We were happy that we made it to Meadows of Dan in Virginia just before the onslaught of pounding rain for the next couple of days. Then, after just one sunny day as a reprieve, along came a severe weather warning. Our park host knocked at the door to make sure we had heard the warning and gotten ourselves ready by 3PM for what was to come. We were fortunate that the brunt of the storm passed to the north and we had only a short but strong storm blow through. Roanoke and points north did not fare so well.
When the winds and the rain decided to give us a break we ventured out once more to the Blue Ridge Parkway on the Virginia end, marked “B” on the map below. The “B” covers milepost 154 to milepost 213. We covered the “A” section during our stay in North Carolina, covered in our previous post. There are so many places to pause along the Parkway…and on this stop our base camp was at Meadows of Dan, a small mountain town.
Driving along the Parkway is not just about the built-in distractions – mountains, clouds, flowers and the curves – but also about the wines, area music and the hiking trails. And so much more!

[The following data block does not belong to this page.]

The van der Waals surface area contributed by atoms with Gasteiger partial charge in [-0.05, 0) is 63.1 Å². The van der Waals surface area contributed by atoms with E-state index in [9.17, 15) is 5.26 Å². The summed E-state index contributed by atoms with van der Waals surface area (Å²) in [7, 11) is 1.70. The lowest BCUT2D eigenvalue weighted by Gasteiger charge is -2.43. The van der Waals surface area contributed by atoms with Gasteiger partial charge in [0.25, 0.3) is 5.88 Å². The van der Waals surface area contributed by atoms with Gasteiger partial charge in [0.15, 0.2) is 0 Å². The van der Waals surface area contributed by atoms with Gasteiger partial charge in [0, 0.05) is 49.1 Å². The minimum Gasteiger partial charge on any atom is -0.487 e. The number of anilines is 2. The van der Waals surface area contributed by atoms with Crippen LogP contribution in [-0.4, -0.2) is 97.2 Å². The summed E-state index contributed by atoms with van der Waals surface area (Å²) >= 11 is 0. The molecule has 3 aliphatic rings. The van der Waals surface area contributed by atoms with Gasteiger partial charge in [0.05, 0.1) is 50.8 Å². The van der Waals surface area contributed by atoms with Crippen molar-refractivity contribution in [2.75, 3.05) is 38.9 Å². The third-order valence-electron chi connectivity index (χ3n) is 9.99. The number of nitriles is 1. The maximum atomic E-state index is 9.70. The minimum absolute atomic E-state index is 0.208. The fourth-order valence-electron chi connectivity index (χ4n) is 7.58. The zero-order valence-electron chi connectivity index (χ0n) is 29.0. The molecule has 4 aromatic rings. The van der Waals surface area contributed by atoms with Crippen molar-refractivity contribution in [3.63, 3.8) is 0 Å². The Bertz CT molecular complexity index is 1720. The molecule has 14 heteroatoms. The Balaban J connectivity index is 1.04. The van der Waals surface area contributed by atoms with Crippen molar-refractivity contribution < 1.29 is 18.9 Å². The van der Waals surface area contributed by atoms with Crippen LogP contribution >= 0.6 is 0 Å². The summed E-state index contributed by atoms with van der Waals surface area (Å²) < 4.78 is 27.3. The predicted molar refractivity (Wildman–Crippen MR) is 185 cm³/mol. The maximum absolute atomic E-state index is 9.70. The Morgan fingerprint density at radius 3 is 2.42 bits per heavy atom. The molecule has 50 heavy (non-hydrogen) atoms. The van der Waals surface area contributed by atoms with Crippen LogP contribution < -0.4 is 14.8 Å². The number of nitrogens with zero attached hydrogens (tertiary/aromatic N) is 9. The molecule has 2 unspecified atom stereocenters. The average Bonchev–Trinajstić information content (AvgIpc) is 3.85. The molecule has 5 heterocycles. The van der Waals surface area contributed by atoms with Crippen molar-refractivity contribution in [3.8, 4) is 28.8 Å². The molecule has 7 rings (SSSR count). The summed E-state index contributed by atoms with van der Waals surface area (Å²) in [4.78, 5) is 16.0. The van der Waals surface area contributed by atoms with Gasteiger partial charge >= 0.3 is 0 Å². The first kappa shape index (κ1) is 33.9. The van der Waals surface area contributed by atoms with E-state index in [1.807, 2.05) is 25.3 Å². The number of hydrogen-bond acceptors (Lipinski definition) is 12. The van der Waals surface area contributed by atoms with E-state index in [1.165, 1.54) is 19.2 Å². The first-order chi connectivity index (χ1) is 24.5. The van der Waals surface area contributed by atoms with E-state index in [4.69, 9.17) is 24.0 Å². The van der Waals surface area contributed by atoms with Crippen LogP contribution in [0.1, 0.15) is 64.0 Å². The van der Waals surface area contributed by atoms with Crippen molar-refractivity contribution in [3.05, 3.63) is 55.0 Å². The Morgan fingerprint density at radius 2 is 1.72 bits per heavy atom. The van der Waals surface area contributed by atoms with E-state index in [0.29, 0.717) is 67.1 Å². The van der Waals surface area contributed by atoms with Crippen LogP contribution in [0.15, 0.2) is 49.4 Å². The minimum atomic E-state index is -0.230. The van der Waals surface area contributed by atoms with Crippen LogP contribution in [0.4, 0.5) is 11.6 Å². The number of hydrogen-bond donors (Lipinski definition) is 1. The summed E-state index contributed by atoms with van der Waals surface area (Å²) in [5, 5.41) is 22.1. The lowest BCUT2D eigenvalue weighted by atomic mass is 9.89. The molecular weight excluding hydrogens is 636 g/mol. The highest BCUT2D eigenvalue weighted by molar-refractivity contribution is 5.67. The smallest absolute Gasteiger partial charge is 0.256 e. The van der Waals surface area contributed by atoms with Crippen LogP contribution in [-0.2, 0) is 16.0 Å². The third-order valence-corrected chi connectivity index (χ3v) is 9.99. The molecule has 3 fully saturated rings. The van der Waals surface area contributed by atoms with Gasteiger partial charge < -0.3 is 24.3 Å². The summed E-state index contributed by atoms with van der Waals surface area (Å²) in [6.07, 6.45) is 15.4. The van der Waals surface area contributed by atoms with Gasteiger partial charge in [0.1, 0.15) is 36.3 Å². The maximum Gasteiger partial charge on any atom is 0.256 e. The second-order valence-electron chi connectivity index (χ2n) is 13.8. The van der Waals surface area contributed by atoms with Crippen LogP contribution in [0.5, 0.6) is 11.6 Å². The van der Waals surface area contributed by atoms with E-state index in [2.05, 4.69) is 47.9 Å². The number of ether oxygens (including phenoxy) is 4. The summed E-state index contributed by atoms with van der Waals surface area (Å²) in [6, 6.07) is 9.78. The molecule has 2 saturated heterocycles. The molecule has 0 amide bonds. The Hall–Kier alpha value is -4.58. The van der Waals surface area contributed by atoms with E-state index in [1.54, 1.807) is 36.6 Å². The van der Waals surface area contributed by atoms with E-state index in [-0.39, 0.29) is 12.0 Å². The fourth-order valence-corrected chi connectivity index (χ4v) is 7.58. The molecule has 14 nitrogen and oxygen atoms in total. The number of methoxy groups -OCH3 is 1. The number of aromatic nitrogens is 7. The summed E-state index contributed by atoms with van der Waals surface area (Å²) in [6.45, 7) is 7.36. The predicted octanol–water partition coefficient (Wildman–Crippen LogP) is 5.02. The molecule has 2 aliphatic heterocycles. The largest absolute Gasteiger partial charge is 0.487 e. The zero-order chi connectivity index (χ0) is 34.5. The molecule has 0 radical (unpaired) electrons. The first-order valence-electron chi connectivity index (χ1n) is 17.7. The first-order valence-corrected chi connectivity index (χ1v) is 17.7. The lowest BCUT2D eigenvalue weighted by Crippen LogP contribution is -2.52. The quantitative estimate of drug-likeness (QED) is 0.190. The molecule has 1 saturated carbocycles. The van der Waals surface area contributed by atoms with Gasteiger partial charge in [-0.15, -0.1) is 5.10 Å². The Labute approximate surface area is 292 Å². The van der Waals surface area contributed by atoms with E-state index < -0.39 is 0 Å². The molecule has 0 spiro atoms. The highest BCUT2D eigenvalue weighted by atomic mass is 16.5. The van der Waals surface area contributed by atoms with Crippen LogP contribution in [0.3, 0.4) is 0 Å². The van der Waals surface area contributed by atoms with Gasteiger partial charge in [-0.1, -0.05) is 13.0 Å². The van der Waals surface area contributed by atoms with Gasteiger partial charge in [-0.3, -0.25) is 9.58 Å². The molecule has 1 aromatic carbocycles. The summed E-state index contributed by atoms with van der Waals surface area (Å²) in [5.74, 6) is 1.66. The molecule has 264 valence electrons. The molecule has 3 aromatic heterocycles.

At milepost 213 is the Blue Ridge Music Center, dedicated to continuing and keeping alive some of the richest traditions of mountain music and dance. Inside is an interactive exhibit “The Roots of American Music” that tells the compelling story of the region’s rich musical heritage.
We listened to some old time music, mountain music and bluegrass tunes at one of the hotspots along “The Crooked Road” in Floyd, VA. Here we witnessed young and old alike jamming along the streets, showcasing the area’s musical heritage passed down through generations. We enjoyed watching and listening to unfamiliar but beautiful music, which is what the locals provide all along Main Street on Friday nights during the summer months. It was a very cool way to spend the evening after a nice dinner at a local winery.
The wine and chocolates
We missed the wineries in NC, so we visited two along the Parkway and took the time to taste local Virginia wines. The husband and wife team at Villa Appalaccia Winery and Vineyards specializes in “italian inspired” Virginia wines. We liked their wines so much that Steve came out with a few bottles in a box (gee, that’s never happened before!). Then after a strenuous afternoon of wine tasting we enjoyed a delicious dinner at Chateau Morrisette paired with their yummy Chardonnay. This winery was a bit more commercialized, and we found their wines to be just okay. But wow, what a restaurant!